By Ben Kleppinger

I recently heard about a study where children were asked to choose between foods featuring their generation’s sad excuse for Curt Cobain, Spongebob Squarepants, and foods that were just food-no absorbent cartoon characters added.When children were offered a cupcake with an image of Mr. Squarepants on it or a plain old banana, they chose the cupcake. No surprise there.

When children were offered the banana with a sticker of Mr. Squarepants on it or a plain old cupcake, they chose the banana. This choice is a little less rational, but what parent is going to complain when their kid is getting a full dose of potassium?

Finally, the children were asked which “food” they would prefer to eat for breakfast: a plain old banana, or a rock with a Spongebob sticker on it. Over half chose the rock.

I’m going to write that again, because proper style dictates I avoid underlining, bolding or italicizing: Over half chose the rock.

The Spongebob rock incident is just one example of how modern-day advertising is no longer an innocent old lady asking, “Where’s the beef?” Modern-day advertising is mind control.

If in a foolish moment of honesty the world’s biggest advertising companies were to reveal to us their number one secret strategy, I think it would be the following: make your product as much like crack cocaine as you possibly can.

Crack is technically illegal pretty much everywhere. But that doesn’t stop it from being the perfect product. It’s pretty simple and cheap to make, it sells at a much higher price, and you don’t have to worry about return business because anyone who tries it is instantly addicted.

I think advertising companies have realized just how perfect a product crack cocaine is, and they’re now in pursuit of their holy grail: legal crack.

All advertising is now designed to make us think we must have what is being advertised: Without it we will die, but with it our lives will be perfect-as long as we keep buying it.

And planned obsolescence means if you like something, you can be sure you’ll be buying it again very soon.

Manufacturers create products, and then decrease the integrity of that product so it doesn’t last as long. Ever wondered why your computer just doesn’t run as fast as it used to?

Everything is looking more and more like crack. Fast-food companies are selling bigger and bigger plates of food and telling us to satisfy our cravings.

Energy drink commercials hinge on the idea that you can’t make it through the day without one.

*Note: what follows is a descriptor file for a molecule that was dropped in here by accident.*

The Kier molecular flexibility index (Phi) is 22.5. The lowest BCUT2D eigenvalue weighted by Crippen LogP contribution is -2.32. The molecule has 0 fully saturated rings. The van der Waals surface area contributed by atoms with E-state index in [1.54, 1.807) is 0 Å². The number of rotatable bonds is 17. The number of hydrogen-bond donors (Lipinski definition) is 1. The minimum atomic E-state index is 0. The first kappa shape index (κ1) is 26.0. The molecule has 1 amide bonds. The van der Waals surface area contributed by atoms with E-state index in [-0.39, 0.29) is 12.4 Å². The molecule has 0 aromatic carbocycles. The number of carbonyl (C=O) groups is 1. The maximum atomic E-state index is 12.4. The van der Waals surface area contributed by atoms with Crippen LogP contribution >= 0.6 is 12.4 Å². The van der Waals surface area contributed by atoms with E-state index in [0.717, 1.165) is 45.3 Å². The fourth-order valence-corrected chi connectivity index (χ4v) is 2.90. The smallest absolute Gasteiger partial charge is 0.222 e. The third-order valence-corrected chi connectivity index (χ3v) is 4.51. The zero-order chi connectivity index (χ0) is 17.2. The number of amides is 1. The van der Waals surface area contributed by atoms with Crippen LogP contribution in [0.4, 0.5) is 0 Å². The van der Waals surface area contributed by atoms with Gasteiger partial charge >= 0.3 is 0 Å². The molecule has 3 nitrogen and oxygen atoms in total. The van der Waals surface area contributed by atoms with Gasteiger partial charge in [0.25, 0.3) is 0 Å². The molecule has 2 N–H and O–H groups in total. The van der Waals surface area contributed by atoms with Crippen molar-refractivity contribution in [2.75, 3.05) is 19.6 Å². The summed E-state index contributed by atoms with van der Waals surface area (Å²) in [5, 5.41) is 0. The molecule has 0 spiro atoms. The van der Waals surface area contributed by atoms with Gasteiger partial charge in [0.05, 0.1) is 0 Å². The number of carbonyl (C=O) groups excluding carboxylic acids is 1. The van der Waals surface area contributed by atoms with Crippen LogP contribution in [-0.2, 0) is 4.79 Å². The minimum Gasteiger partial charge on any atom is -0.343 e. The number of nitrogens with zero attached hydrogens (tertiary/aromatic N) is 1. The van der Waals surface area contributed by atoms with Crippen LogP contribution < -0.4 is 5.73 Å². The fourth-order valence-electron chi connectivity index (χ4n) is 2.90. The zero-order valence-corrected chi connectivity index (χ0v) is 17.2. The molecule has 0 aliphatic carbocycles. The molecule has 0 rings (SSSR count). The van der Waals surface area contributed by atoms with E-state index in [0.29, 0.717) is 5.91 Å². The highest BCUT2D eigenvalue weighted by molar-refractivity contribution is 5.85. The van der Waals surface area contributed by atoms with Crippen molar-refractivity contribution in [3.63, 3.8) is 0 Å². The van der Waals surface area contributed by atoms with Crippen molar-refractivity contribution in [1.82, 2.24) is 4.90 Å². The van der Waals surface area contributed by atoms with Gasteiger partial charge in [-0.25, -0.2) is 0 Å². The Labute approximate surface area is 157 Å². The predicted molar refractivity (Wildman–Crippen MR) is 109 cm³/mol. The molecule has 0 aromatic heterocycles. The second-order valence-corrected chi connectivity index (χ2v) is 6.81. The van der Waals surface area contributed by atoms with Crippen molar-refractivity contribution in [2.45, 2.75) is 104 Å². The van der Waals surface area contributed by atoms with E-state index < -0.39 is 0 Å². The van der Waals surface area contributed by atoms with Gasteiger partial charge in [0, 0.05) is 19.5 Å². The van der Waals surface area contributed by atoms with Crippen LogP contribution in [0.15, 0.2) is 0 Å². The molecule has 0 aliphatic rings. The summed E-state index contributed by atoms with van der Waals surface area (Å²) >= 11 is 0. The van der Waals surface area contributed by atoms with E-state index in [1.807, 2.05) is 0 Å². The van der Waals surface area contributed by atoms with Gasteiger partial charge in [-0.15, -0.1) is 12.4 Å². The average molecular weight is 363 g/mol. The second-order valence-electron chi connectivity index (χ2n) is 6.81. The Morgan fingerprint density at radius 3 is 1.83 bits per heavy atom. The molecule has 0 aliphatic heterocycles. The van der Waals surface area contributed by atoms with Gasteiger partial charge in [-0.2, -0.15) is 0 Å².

Lays potato chips was ahead of the curve in the 1960s when it came out with its new slogan, “Betcha can’t eat just one.”

Fast cars are advertised as being able to thrill our senses and give us an adrenaline rush.

HDTV is supposedly so amazing that once you see it you’ll never be able to watch normal TV again.

Just because advertisers try to make their product act like crack doesn’t mean their products actually are crack. No one’s huddled in a gutter shivering because they didn’t have enough for just one more double cheeseburger.

But the effects of legal crack can be seen from a broader perspective.

Much like a crack addict whose life falls apart as he spends every penny on more crack, Americans have spent themselves into massive domestic and international debt.

Much like a crack addict who cannot understand where his money has gone, we’re unwilling to accept the recent economic downturn as a natural cycle. We want government stimulation to keep our legal-crack highs soaring in the clouds.

And much like crack addicts who really cannot help themselves, we want government bailouts when our bad financial planning causes huge companies vital to the national infrastructure to go under.

We spent all our money on legal crack, and then borrowed more money we didn’t really have so we could buy more of it.

And now when the time has come to pay the piper, we still want some kind of magical solution that lets us keep buying stuff without losing any money.

And it’s all because advertisers have been overwhelmingly successful in legalizing crack for all ages and types.

If Americans were asked to choose between accountants who would help us spend less and a rock with a dollar bill stuck to it, most of us would choose the rock.